User habits and data structures have changed significantly not only in the consumer sector, but also in the applications of the embedded segment: the market demands innovative and intuitive user interfaces with multi-touch information transmission that is increasingly based on high quality (3D) graphics and visualization. Naturally, these developments affect the required processing capacity. Despite having to process more data in less time, modern embedded applications must be more compact, use less power and be more cost effective. This has opened a gap in the market which cannot be filled by conventional x86 architectures alone. Computer-on-Modules (COMs), such as the conga-TFS COM Express basic module from congatec are designed to fill this gap.
Traditional approaches are not enough
In the past, measures such as increasing the clock rate or adding more x86 cores solved most of the performance problems that arose. However, when it comes to efficient processing of massive parallel data streams, such as what is needed in industrial automation and medical imaging applications, these measures do not help. The reason is that x86 processors are designed for multifunctional performance with serial processing.
When it comes to processing large amounts of data in parallel with the same algorithms, for example when applying an image filter to each pixel of an image, their scalar and serial structure are a disadvantage. This is where the advantage of GPUs becomes evident. Over time, GPUs have developed into powerful, programmable vector processors with up to several hundreds of identical cores. This makes them highly scalable and provides an excellent platform for demanding parallel tasks using GPGPU (general purpose GPU) calculations.
Together we are strong
What could be more advantageous is to combine the performance of both the CPU and the GPU, thereby creating an extremely powerful processor that can handle virtually all tasks. AMD has done just that with the introduction of the Accelerated Processing Unit (APU). It is called APU because it integrates a CPU and a discrete-class programmable GPU onto a single silicon die. This way it becomes possible to efficiently process scalar workloads on x86 cores and vector workloads on the GPU thereby achieving better overall performance and greater power savings.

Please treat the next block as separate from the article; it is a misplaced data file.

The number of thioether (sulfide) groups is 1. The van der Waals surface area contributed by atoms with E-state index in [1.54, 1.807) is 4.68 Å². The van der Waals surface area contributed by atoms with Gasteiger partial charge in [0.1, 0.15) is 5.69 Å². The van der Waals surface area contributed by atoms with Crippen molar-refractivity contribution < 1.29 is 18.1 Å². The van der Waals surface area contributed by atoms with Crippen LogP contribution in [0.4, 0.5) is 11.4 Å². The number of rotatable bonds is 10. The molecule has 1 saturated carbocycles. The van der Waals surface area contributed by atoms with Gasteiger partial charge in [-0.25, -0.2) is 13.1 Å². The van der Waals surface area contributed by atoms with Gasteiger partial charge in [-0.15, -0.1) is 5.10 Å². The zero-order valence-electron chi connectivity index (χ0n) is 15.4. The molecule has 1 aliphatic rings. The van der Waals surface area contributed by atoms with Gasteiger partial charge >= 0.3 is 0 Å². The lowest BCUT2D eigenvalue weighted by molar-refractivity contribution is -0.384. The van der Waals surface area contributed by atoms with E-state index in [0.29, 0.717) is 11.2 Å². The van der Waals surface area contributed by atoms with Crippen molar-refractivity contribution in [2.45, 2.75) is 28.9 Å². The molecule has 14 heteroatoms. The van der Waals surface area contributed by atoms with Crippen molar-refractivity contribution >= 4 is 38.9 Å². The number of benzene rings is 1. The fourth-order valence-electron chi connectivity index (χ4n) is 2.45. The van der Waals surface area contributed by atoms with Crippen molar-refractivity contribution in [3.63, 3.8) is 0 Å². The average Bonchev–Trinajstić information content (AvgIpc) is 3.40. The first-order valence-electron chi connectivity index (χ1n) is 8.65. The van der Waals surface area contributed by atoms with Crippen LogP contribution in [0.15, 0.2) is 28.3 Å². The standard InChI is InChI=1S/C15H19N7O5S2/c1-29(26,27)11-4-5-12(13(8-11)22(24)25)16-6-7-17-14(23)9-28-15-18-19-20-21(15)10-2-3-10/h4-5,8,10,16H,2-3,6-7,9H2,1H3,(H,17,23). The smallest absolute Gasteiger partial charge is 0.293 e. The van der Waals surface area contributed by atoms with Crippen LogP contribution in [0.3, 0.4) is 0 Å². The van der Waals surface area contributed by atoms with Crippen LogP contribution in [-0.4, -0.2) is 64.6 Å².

Accelerated processing units
AMD introduced the first APU with the launch of its Embedded G-Series platform. It is designed for compact, low-power devices and is used, for example, across congatecís extremely compact Qseven module range. In June of 2012, AMD unveiled the Embedded R-Series platform, a processor platform specifically aimed at mid-range to high-performance systems. Like the AMD G-Series platform, the AMD R-Series platform is a space-saving 2-chip solution consisting of an APU and an appropriate controller hub that runs all other peripheral connections Ė see figure 1.
Figure 1: The AMD Embedded G-Series APU and controller hub at a glance
The new AMD Embedded R-Series APUs come in eight different performance classes with dual and quad core processors and a range of AMD Radeon graphics units from the 7000 family. They are scalable from 17 to 35 Watts TDP for the top-of-the-range model AMD R-464L APU and seamlessly extend the performance of the AMD G-Series APUs.